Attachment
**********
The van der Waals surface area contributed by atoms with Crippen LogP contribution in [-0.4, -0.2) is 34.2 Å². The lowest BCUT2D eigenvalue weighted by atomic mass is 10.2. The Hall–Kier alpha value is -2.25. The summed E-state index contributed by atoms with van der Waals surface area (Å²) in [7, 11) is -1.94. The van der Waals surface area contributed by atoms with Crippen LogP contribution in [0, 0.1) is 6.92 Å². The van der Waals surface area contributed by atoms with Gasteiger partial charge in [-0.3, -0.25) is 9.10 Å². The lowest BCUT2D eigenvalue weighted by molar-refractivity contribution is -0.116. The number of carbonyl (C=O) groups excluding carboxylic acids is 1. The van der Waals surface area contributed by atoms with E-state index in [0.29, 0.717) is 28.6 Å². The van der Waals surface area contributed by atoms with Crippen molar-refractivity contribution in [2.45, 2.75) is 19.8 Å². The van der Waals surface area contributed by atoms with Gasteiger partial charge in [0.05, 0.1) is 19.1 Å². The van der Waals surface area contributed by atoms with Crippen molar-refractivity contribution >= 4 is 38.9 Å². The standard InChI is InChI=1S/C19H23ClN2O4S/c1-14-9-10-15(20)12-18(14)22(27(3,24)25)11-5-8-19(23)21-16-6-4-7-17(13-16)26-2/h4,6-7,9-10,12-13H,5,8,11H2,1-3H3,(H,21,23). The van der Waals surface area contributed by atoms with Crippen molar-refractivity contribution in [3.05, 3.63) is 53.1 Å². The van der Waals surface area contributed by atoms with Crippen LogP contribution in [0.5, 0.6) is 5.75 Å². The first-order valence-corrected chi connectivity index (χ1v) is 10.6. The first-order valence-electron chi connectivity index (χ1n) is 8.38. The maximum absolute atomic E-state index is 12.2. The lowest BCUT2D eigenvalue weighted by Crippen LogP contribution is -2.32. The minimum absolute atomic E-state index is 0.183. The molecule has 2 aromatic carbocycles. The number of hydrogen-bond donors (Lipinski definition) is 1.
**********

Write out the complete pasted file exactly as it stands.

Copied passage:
The van der Waals surface area contributed by atoms with Crippen LogP contribution in [-0.4, -0.2) is 34.2 Å². The lowest BCUT2D eigenvalue weighted by atomic mass is 10.2. The Hall–Kier alpha value is -2.25. The summed E-state index contributed by atoms with van der Waals surface area (Å²) in [7, 11) is -1.94. The van der Waals surface area contributed by atoms with Crippen LogP contribution in [0, 0.1) is 6.92 Å². The van der Waals surface area contributed by atoms with Gasteiger partial charge in [-0.3, -0.25) is 9.10 Å². The lowest BCUT2D eigenvalue weighted by molar-refractivity contribution is -0.116. The number of carbonyl (C=O) groups excluding carboxylic acids is 1. The van der Waals surface area contributed by atoms with E-state index in [0.29, 0.717) is 28.6 Å². The van der Waals surface area contributed by atoms with Crippen molar-refractivity contribution in [2.45, 2.75) is 19.8 Å². The van der Waals surface area contributed by atoms with Gasteiger partial charge in [0.05, 0.1) is 19.1 Å². The van der Waals surface area contributed by atoms with Crippen molar-refractivity contribution >= 4 is 38.9 Å². The standard InChI is InChI=1S/C19H23ClN2O4S/c1-14-9-10-15(20)12-18(14)22(27(3,24)25)11-5-8-19(23)21-16-6-4-7-17(13-16)26-2/h4,6-7,9-10,12-13H,5,8,11H2,1-3H3,(H,21,23). The van der Waals surface area contributed by atoms with Crippen molar-refractivity contribution in [3.05, 3.63) is 53.1 Å². The van der Waals surface area contributed by atoms with Crippen LogP contribution in [0.5, 0.6) is 5.75 Å². The first-order valence-corrected chi connectivity index (χ1v) is 10.6. The first-order valence-electron chi connectivity index (χ1n) is 8.38. The maximum absolute atomic E-state index is 12.2. The lowest BCUT2D eigenvalue weighted by Crippen LogP contribution is -2.32. The minimum absolute atomic E-state index is 0.183. The molecule has 2 aromatic carbocycles. The number of hydrogen-bond donors (Lipinski definition) is 1.